Sonnet for the Lost Girls from School
Awake, I think of Julia Pearce,
and her father – his bad moods, his prosthetic eye,
the way she made herself faint at break time, and worse,
how she hated me; the reasons why.
As the storm acts up, I put her in the maze at Wistow,
measuring corn with a retractable tape.
Near a space where seeds haven’t grown
I pull on her hood, switch on her torch and let her stoop
there, but not for long, in just this type of weather.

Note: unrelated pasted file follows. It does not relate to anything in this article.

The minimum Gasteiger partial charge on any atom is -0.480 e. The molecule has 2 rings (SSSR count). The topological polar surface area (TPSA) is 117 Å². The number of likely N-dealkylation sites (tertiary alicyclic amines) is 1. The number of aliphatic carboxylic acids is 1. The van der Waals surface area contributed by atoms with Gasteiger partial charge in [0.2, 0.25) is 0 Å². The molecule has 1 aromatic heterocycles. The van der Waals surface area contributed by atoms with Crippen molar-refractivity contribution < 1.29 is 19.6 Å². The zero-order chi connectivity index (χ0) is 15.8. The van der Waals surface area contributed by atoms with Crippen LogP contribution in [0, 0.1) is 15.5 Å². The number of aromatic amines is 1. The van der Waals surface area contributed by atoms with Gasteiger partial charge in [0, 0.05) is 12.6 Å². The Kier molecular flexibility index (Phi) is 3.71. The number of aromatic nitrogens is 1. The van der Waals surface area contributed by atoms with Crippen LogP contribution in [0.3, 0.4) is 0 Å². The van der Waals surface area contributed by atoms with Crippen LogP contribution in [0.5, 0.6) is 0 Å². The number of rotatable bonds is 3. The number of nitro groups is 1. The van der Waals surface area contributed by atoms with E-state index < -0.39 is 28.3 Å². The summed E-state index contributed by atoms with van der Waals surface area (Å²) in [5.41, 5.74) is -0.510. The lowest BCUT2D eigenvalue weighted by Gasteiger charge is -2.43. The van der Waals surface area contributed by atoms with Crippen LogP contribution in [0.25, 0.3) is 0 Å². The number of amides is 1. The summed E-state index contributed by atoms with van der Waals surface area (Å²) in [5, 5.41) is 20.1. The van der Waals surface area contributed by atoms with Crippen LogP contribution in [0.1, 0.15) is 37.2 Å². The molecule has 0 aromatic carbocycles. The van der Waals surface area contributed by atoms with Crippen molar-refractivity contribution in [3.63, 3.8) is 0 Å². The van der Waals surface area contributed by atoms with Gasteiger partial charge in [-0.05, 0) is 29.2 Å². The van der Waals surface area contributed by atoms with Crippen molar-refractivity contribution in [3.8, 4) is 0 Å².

I see her smile that isn’t really a smile
as if she’s woken, or come round, to gather
thoughts of what? her car, parked nearby? I’ll watch for a mile
or so before she breaks down and I zoom out
of the rain, into sleep that’s disturbing and torchlit.
Pam Thompson is a poet and educator based in Leicester. Her publications include The Japan Quiz ( Redbeck Press, 2009) and Show Date and Time (Smith | Doorstop, 2006) and Strange Fashion (Pindrop Press, 2017). Pam is a 2019 Hawthornden Fellow.